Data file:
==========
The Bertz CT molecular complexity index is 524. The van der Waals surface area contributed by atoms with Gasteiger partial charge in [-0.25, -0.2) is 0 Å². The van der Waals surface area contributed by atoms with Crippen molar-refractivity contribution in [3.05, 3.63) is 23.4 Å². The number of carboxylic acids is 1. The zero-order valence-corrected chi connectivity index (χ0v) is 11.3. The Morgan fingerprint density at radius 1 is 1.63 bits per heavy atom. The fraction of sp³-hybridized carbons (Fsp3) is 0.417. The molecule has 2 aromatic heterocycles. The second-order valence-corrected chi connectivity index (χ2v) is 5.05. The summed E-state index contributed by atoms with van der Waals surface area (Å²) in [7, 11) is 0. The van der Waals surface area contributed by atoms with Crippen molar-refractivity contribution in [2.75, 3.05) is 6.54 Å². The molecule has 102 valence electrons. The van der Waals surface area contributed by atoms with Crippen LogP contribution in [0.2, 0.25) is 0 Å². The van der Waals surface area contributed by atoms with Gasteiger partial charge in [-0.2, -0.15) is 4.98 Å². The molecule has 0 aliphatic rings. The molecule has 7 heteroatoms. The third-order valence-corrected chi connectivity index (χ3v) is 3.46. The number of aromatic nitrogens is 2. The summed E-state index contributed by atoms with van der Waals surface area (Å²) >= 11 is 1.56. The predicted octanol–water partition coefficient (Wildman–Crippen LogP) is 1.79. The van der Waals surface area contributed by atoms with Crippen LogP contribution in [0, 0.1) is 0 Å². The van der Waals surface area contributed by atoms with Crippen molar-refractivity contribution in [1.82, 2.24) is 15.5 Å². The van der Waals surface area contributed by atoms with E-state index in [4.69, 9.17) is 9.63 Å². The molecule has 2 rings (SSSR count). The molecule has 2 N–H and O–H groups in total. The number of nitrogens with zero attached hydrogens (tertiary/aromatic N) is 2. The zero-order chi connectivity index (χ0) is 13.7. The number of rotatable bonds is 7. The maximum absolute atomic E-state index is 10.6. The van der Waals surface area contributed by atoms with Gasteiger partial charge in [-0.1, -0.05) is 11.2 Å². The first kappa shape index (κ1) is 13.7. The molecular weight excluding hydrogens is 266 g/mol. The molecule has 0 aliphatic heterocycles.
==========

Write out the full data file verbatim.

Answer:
The Bertz CT molecular complexity index is 524. The van der Waals surface area contributed by atoms with Gasteiger partial charge in [-0.25, -0.2) is 0 Å². The van der Waals surface area contributed by atoms with Crippen molar-refractivity contribution in [3.05, 3.63) is 23.4 Å². The number of carboxylic acids is 1. The zero-order valence-corrected chi connectivity index (χ0v) is 11.3. The Morgan fingerprint density at radius 1 is 1.63 bits per heavy atom. The fraction of sp³-hybridized carbons (Fsp3) is 0.417. The molecule has 2 aromatic heterocycles. The second-order valence-corrected chi connectivity index (χ2v) is 5.05. The summed E-state index contributed by atoms with van der Waals surface area (Å²) in [7, 11) is 0. The van der Waals surface area contributed by atoms with Crippen molar-refractivity contribution in [2.75, 3.05) is 6.54 Å². The molecule has 102 valence electrons. The van der Waals surface area contributed by atoms with Crippen LogP contribution in [0.2, 0.25) is 0 Å². The van der Waals surface area contributed by atoms with Gasteiger partial charge in [-0.2, -0.15) is 4.98 Å². The molecule has 0 aliphatic rings. The molecule has 7 heteroatoms. The third-order valence-corrected chi connectivity index (χ3v) is 3.46. The number of aromatic nitrogens is 2. The summed E-state index contributed by atoms with van der Waals surface area (Å²) >= 11 is 1.56. The predicted octanol–water partition coefficient (Wildman–Crippen LogP) is 1.79. The van der Waals surface area contributed by atoms with Crippen LogP contribution in [0, 0.1) is 0 Å². The van der Waals surface area contributed by atoms with Crippen molar-refractivity contribution in [1.82, 2.24) is 15.5 Å². The van der Waals surface area contributed by atoms with E-state index in [4.69, 9.17) is 9.63 Å². The molecule has 2 rings (SSSR count). The molecule has 2 N–H and O–H groups in total. The number of nitrogens with zero attached hydrogens (tertiary/aromatic N) is 2. The zero-order chi connectivity index (χ0) is 13.7. The number of rotatable bonds is 7. The maximum absolute atomic E-state index is 10.6. The van der Waals surface area contributed by atoms with Gasteiger partial charge in [-0.1, -0.05) is 11.2 Å². The first kappa shape index (κ1) is 13.7. The molecular weight excluding hydrogens is 266 g/mol. The molecule has 0 aliphatic heterocycles.